Thank you for your response. I was hoping that more people would reply but...
I concur with most of what you said. You stated some points that I didn't think to mention, actually never thought anything about them, since I was used to Jammin, but I thought I would try to add to them.
Jammin is not for everyone. The above points along with posts on other boards clearly show that. I believe you need some level of tolerance (comfort level). (Not sure if that is the right word or not). Adult camping at sea is what other people have called it and I agree.
The Yankee Clipper holds about 64ish pax compared to the Poly 128ish pax. The Poly is bigger but she still can rock and roll and roll and roll. I actually like the rolling and rocking. One night it was so rough you could hardly walk on the top deck. Since the ports are so close together in the Grenadines the Clipper does have more opportunity to sail. This is what I first thought the Windjammer was and I was a little disappointed to learn that the Poly was actually motorized sailing. With the Yankee Clipper you will probably have a opportunity for pure sailing. I can provide a website with pictures of the Clipper under sail but I'm not sure if I'm able to post on this board or not. I've booked a month in October and the first week is on the Clipper and I can't wait.
If your concerned there are a variety of options for sea sickness but ....
Stowaway is the optional night before the "official" start of the cruise. If the cruise starts Monday than stowaway is Sunday night. You board the ship usually at 5:00 P.M. You are usually allowed to drop off luggage at the ship but not board until 5 or so. There is usually a band or some kind of entertainment that night. I believe the current stowaway charge is $55.00. I always recommend that you fly in the day before stowaway (Friday). You never know in the Carribean plus the flights are limited. Many of trips have started at 4 in the morning and ending around 10 P.M. or so. I usually also recommend staying the night after the cruise (Saturday) to wind down but it depends. Most of the stowaways that I have been on have been when the ship is tied to the pier. I really never gave that a second thought. A couple of the bands that we had during the week were along pierside also.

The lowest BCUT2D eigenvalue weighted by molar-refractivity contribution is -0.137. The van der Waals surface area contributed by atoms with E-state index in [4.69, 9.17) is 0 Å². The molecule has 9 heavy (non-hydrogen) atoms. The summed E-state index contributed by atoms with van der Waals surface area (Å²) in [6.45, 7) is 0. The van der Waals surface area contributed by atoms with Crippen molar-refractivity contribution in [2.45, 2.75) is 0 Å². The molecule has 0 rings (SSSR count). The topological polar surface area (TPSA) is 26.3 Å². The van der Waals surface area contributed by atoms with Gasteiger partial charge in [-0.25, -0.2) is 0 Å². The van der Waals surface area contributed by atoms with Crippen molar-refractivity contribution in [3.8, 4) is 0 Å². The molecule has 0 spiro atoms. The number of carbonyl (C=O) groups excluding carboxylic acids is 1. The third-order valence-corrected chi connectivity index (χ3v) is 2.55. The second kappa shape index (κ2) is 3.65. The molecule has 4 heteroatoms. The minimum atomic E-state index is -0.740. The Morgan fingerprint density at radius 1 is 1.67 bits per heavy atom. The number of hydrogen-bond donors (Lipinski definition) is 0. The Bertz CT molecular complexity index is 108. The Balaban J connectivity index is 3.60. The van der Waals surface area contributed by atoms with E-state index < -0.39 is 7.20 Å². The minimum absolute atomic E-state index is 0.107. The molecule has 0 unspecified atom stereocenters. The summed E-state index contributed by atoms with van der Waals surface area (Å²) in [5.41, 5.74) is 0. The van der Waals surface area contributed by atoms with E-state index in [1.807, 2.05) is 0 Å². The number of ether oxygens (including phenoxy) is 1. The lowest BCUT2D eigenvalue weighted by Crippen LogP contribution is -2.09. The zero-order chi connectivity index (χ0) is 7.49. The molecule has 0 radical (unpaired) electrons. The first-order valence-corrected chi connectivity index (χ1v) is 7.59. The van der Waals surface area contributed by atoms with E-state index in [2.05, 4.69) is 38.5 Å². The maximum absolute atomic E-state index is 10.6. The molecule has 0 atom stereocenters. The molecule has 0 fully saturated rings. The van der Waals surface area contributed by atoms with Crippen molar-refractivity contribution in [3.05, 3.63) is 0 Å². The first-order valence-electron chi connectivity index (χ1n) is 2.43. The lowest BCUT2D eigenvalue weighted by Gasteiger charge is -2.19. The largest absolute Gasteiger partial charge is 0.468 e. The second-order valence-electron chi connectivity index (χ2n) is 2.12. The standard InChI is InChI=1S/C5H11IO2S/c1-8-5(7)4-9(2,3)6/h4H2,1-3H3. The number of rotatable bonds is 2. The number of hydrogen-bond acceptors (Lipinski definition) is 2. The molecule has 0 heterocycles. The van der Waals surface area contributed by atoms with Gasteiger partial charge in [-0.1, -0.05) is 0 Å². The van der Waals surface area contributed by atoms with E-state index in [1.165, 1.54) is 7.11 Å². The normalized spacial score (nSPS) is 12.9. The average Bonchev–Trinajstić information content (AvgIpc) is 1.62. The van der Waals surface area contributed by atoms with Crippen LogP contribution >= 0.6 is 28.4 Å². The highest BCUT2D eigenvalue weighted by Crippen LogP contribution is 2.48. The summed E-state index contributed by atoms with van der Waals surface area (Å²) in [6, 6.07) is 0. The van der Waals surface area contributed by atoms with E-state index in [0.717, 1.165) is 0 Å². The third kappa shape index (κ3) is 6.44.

The showers are unique. Totally agree with the above. As one captain said, you can do all three things at once and not have to move, or something like that. I'm a pretty early riser since I usually sleep on deck so I'm usually the first one in and out. There have been times(O.K. Alot) when the water could be a little warmer. Nothing like the 30 second showers. <G>
As for clothes, well, I would fit in the veteran spot. I do bring two bathing suites though. <G> Depending on what islands you are going to, you may want to bring something that you could go to a nice place in . For example. St. Barts or St. Martin. I usually get dressed up on the flight a little but for the rest of the week, shorts and t-shirts and yes, no shoes.
Excursions. I'm not a 100% sure on how the Yankee Clipper handles this but if is is like the other three ships than the excursions sign up are on a clipboard with a little blurb on what it entails and the price. It will also give you the time that you need to be up on deck. The sheet will just be a simple sign your name and cabin number. Some excursions go quick. Very quick. The AM (activities Mate) is the person that handles the excursions. I generally try to sign up for them as soon as you can.
Drinks. Many a dubloon have been lost. That dang shower. <G> A dubloon is a small round piece a paper (about 3/4 size of a CD) with 20 (I believe) dots on the edge. They are $10.00 a piece so I believe 20 is correct. They are flimsy and fall apart when wet. I have learned to take a baggie and put them in it. Also at the end of the cruise I have a big sign "WILL BEG FOR DUBLOONS". You never know. You go to the bar and the bartender will punch out the dots. For example if a beer was 5 than 5 dots would be torn or punched out. You can either pay for the dubloons at the bar or put it on your "TAB". I have learned to pay for them with cash.
On deck. Concur, kind of. There are no chairs but you can improvise. I usually get a mat or two and put it on a bench and lay out on deck. I'm not sure the layout of the Yankee Clipper is but I agree that the benches are uncomfortable without a mat. I really don't need a lot of activity so, on this point, I don't agree with Joe. Sailing with the sails fluttering, the sky and the ocean is very soothing. I have been also to have people that I feel comfortable to talk to since I'm usually not the talking type. The crew are also great to talk to.The captain, the officers and really the whole crew are approachable.
I hope this has helped. It is what you make of it.